2010 Pilgrimage, Part IV: Wine, Wayne and Other International Issues
It is Saturday morning, May 1, 2010, and the Berkshire Hathaway annual meeting has been under way for a little less than an hour—or two hours, if you include the movie that traditionally kicks things off at precisely 8:30 a.m.
And already things here seem very familiar: Warren Buffett and Charlie Munger are doing what has evolved over the years into something like an extremely intelligent comedy act. Buffett plays the ebullient, eager-to-please elucidator of all things financial; while Munger provides the dryly cantankerous Voice of Reason…and all to the crowd’s amusement and pleasure, not to mention intellectual stimulation.
This is, after all, a shareholder meeting with 17,000 people hanging on the two men’s words—not a comedy club.
Nevertheless, so familiar are some of the routines that I find myself at times writing a kind of short-hand when Buffett’s answers drift into familiar ground.
This ranges from the substantive—such as “Gen Re Derivatives Story,” when Buffett rehashes his account of the 23,000 derivatives contracts Berkshire inherited when it acquired Gen Re, an experience that gave Buffett an early heads up into the dangers of those instruments—to the mildly amusing, such as “Mae West Joke,” when Buffett retells a hoary line from that vaudeville-era actress. It is a joke he has used over many years, in annual letters and here on stage, and it gets fewer laughs each passing year.
Having come early to Omaha—three days ago—to deal with book-related issues as well as to get prepared for today’s meeting, hearing old stories getting dredged up is a bit of a let-down, particularly after the most interesting topic (Buffett’s investment in Goldman Sachs) has been entirely dispensed with in the first 45 minutes.
But it was worth coming early, before the Friday crush. Indeed, arriving Thursday morning at Eppley Airfield—that is the official name of Omaha’s airport, and I find the term ‘airfield’ to be a pleasant reminder that we are in the Midwest, where established nouns, such as soda ‘pop,’ hang on longer—had a very different feel.
The pace was quite relaxed, and the shareholders getting off the planes all seemed to hail from long distances, far away from both Omaha and America.
In fact, the very first person I met after checking in with Jim—the friendly and hyperactive Hudson manager at the airport Hudson Bookseller, where Buffett and Munger book titles crowd the shelves—was a young, professional Buffett follower from Sydney, Australia.
The investor introduced himself as “Wine”—at least that’s how his name sounded to ears still plugged from connecting flights and a brain groggy from a 4 a.m. wake-up call—and I repeated it dutifully, as in, “Wine, it’s nice to meet you.” Now, putting aside the unusual name—at least as I caught it—the fact that a mutual fund manager from Sydney, Australia, was the first person I met in Omaha was not nearly as exotic as it might seem in the first place.
Buffett’s patient, informed, long-term style of investing—with its particular premium on family-owned and run businesses—seems to resonate especially forcefully with non-U.S. business owners.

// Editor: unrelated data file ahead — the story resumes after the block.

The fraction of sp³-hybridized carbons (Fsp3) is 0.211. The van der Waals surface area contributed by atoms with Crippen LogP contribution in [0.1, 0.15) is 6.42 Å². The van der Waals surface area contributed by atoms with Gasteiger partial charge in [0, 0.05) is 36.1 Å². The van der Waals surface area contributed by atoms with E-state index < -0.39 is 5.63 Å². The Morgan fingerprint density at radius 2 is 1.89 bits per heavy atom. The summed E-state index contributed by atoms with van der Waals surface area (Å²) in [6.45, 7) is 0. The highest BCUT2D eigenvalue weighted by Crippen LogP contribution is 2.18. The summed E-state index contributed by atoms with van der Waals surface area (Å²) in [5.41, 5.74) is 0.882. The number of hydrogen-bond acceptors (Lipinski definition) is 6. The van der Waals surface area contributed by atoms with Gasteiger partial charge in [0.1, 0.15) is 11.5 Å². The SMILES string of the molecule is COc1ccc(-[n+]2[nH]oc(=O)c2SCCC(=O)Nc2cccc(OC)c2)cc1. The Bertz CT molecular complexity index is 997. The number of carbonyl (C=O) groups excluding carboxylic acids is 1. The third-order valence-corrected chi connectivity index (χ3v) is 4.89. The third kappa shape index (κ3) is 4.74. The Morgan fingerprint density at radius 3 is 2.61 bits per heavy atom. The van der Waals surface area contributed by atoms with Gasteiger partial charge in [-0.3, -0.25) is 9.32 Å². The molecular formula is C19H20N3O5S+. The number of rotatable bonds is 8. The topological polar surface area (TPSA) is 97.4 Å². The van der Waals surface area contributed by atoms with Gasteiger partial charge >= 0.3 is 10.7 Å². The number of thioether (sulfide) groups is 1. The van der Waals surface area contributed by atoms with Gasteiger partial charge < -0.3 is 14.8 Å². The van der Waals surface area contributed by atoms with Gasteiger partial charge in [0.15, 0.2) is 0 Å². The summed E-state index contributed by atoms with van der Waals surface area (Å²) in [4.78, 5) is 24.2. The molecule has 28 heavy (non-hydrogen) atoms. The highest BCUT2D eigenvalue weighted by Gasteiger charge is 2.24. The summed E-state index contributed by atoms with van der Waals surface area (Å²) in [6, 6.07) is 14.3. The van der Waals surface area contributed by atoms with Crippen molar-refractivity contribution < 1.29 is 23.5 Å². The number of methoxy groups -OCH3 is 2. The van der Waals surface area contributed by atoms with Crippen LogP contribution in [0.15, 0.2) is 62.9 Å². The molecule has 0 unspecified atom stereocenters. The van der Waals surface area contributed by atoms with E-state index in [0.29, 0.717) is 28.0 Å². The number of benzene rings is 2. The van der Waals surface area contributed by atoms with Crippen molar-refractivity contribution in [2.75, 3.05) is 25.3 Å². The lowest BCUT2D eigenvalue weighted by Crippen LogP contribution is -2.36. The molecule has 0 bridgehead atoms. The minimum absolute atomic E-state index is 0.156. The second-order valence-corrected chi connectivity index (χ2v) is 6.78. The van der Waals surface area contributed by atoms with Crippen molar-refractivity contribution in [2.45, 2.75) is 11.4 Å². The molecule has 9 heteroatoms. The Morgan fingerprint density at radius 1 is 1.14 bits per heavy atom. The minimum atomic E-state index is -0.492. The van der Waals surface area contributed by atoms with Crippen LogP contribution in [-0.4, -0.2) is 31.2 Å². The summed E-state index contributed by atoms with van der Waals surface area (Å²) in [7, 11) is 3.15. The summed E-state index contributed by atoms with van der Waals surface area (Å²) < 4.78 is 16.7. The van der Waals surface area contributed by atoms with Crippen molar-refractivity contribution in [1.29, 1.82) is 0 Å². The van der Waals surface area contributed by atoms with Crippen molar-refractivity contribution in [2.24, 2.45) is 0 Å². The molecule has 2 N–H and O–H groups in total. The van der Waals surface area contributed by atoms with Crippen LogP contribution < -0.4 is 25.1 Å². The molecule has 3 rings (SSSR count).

Chalk this up perhaps to America’s brand of naked capitalism and Roosevelt-era trust-busting, which fostered Buffett’s cherished American ‘meritocracy’ while outside the U.S. capital was able to remain far more concentrated, with a larger portion of important businesses to this day under family control.
Indeed, the non-U.S. contingent of investors has grown so large that Buffett cancelled the meet-and-greet with international investors he and Munger used to hold Saturday afternoon. As he explained the change in his February shareholder letter, at last year’s international gathering “my simply signing one item per person took about 2 ½ hours.”
But that hasn’t stopped them from coming.
And as the world has grown smaller, degrees of separation have diminished. For example, “Wine,” it turned out, knew a friend and terrific analyst from Sydney. Turns out they had been on opposite sides of a somewhat controversial but immensely successful financial company whose CEO reminds Wine and others of Warren Buffett.
We chatted about what Wine does for a living (he runs a mutual fund), where he’d been before coming to Omaha (in Canada visiting Fairfax Financial, the aforementioned company), and where he was going afterwards (to Los Angeles, along with a healthy minority of fellow international Berkshire shareholders, to watch Charlie Munger hold forth at the Wesco Financial meeting the following week).
Wine’s extended stay in North America is not, it turns out, at all unusual. Most of the international investors use the annual Berkshire meeting as a chance to visit friends, investors, and other companies here in the United States and elsewhere.
Hence, the extraordinary portion of international fliers coming in early, including “Wine.”
Before leaving the Hudson bookstore and heading to my hotel, I said goodbye to “Wine.” When he smiled at my pronunciation, I asked if I’d gotten it wrong.
“Well,” he said, “it’s ‘Wine.’”
“Wine,” I repeated.
“No,” he said, and then he Americanized the pronunciation for me: ‘Wayne.’”
Somewhere here at the Qwest Center, among the sea of 17,000 shareholders listening to Buffett and Munger holder forth, Wayne is listening, along with hundreds—perhaps thousands—of others from countries around the world.
In fact, one of them—from Bonn, Germany—is right now asking Buffett about how he plans to protect Berkshire from fallout over the financial implosion in Greece.
Buffett, who knows how to play a crowd for laughs, answers:
“What happens in the Greek situation and what may fall out from that is gonna be very important, and Charlie’s gonna explain what that might be.”
To be continued…
Jeff Matthews I Am Not Making This Up © 2010 NotMakingThisUp, LLC
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